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Aha! Laja!

Restaurant: Laja
Chef: Jair Téllez

We chose to have dinner at Laja the first night we stayed in Valle de Guadalupe. It’s only 5km north of the turnoff for La Villa de Valle on Route 3 so an easy outing after driving down from Los Angeles.

Laja reminded us of French Laundry due to being in a converted farm house adjacent to the garden used to source the majority of the vegetables. It is less elegant which to me is a positive as its more approachable (no jacket require, in fact the sommelier was wearing a t-shirt and shorts while jovially interacting with guests) and much less expensive.

We ate in the large dining room in the farmhouse. There is also outdoor seating with a grill menu we learned about. You can opt to sit outdoors under a sturdy old tree.

The menu is prix fixe. You have a choice of four (4) or eight (8) courses. As it was our first night we opted for the full 8 and left just full enough.

Here are photos of our courses.

Farm House and Me
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First Course : Orange and Carrot Gazpacho

One of my favorite dishes. The bread and olive oil base of the gazpacho came through in an assertive way to clearly claim its role in the heritage of the soup.

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Second Course : Arugula and Tomato Salad

Served a leafier arugula than I’m used to in the states, milder too.

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Third Course : Yellow tail sashimi

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Fourth Course : Garden vegetable cannelloni

Delicate, fresh, and tasty

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Fifth Course : Grilled Whitefish

Skin was so crispy, flesh so scrumptiously flaky.

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Sixth Course : Filet Mignon

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Seventh Course : Lemon Verbena Panna Cotta, mango sorbet, and one raspberry.

Lemon verbena panna cotta was divine.
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Eighth Course : Chocolate with cookie and Creme fraisch ice cream.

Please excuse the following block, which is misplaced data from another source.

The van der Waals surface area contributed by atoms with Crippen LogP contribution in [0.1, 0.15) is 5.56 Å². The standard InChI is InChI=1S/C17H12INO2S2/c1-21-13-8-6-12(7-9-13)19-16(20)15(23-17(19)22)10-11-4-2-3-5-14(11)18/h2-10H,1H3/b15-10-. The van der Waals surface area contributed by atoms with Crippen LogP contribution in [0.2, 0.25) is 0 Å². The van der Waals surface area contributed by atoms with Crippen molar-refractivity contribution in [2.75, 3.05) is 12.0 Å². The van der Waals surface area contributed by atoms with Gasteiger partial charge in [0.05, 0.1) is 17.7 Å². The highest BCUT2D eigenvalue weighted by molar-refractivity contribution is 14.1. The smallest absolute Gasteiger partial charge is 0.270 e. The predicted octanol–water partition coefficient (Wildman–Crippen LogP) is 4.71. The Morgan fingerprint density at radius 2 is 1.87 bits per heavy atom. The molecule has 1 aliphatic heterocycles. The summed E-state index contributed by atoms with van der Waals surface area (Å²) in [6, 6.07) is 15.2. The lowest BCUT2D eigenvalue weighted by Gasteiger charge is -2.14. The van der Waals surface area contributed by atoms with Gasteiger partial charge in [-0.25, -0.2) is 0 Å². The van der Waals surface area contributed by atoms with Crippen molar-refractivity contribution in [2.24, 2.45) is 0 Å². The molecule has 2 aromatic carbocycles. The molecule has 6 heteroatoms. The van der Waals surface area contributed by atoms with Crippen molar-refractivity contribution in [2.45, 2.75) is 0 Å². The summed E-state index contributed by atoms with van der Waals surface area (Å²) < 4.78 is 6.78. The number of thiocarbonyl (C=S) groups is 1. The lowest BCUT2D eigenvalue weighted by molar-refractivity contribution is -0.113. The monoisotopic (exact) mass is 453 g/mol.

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First bottle of wine

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Second bottle of wine. Made by wine maker and sommelier of Laja Andrés Blanco20120704-165346.jpg

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La Villa de Valle in Valle de Guadalupe Wine Region Baja Norte

June 30, 2012 2 comments

La Villa de Valle

La Villa de Valle offers a bucolic escape from Los Angeles in Mexico’s premier wine region – Valle De Guadalupe in Baja Norte, Mexico.

I left after a breif three night stay and feel completely rejuvenated. La Villa de Valle is one of the few places I’ve stayed where upon departure I feel compelled to plan return visits. There’s so much to see in this world, it’s a trade-off to visit the same place twice, but I plan to use La Villa de Valle as my “country house” when I need to relax away from the city.

The magic of the property comes from three of its principals: the owners of the property, the villa, and the winery – Phil and Eileen Gregory – and their partner in the on premsises restaurant Corazon de Tierra – Chef Diego Hernandez. For those of you who don’t already know, Chef Diego Hernandez is a culinary rockstar.

Phil and Eileen are present and good conversationalists. We spoke with Phil on a variety of topics during our tasting of his wines that ranged from winemaking to the Baja economy. We learned that Eileen conceptualized the Villa and was the mastermind behind the appealing interior décor.

The open architecture of Corazon de Tierra that brings the diner right into the garden where much of the vegetables are sourced and the topsy-turvy architecture of the winery and tasting room are designed respectively by Claudia and Alejandro d’Acosta Turrent two architects who are also husband and wife.

These five (5) amazing people have collaborated on creating a fantastic retreat in the valley.

I’ve been talking a lot, let me take a breath and explain that Phil and Eileen run three businesses on the property:
• La Villa De Valle (Bed & Breakfast / Inn)
• Corazon de Tierra (Restaurant)
• Vena Cava (Winery & Tasting Room)

Phil and Eileen are quite industrious as they purchased the property simply to relax and entertain friends, but soon found themselves opening their home to paying guests in 2006 after their friends talked about how difficult it was fine to find a place to stay while wine tasting in the valley.